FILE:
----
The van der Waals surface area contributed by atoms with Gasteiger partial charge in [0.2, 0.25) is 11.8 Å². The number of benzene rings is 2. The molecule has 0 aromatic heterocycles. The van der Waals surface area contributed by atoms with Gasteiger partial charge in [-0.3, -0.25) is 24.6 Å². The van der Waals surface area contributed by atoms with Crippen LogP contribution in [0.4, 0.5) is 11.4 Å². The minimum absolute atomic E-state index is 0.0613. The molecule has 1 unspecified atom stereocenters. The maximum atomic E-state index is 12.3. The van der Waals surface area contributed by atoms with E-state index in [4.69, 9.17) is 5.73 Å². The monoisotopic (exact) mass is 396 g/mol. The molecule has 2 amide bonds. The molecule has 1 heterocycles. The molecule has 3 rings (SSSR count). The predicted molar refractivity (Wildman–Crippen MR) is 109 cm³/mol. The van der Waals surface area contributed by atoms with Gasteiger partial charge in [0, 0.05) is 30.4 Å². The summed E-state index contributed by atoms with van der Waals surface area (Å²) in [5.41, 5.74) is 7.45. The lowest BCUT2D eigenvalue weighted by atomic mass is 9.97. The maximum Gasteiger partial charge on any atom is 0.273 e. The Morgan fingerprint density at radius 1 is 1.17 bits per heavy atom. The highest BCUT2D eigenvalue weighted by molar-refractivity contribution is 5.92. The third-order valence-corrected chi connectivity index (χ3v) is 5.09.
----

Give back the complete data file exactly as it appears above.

The van der Waals surface area contributed by atoms with Gasteiger partial charge in [0.2, 0.25) is 11.8 Å². The number of benzene rings is 2. The molecule has 0 aromatic heterocycles. The van der Waals surface area contributed by atoms with Gasteiger partial charge in [-0.3, -0.25) is 24.6 Å². The van der Waals surface area contributed by atoms with Crippen LogP contribution in [0.4, 0.5) is 11.4 Å². The minimum absolute atomic E-state index is 0.0613. The molecule has 1 unspecified atom stereocenters. The maximum atomic E-state index is 12.3. The van der Waals surface area contributed by atoms with E-state index in [4.69, 9.17) is 5.73 Å². The monoisotopic (exact) mass is 396 g/mol. The molecule has 2 amide bonds. The molecule has 1 heterocycles. The molecule has 3 rings (SSSR count). The predicted molar refractivity (Wildman–Crippen MR) is 109 cm³/mol. The van der Waals surface area contributed by atoms with Gasteiger partial charge in [0, 0.05) is 30.4 Å². The summed E-state index contributed by atoms with van der Waals surface area (Å²) in [5.41, 5.74) is 7.45. The lowest BCUT2D eigenvalue weighted by atomic mass is 9.97. The maximum Gasteiger partial charge on any atom is 0.273 e. The Morgan fingerprint density at radius 1 is 1.17 bits per heavy atom. The highest BCUT2D eigenvalue weighted by molar-refractivity contribution is 5.92. The third-order valence-corrected chi connectivity index (χ3v) is 5.09.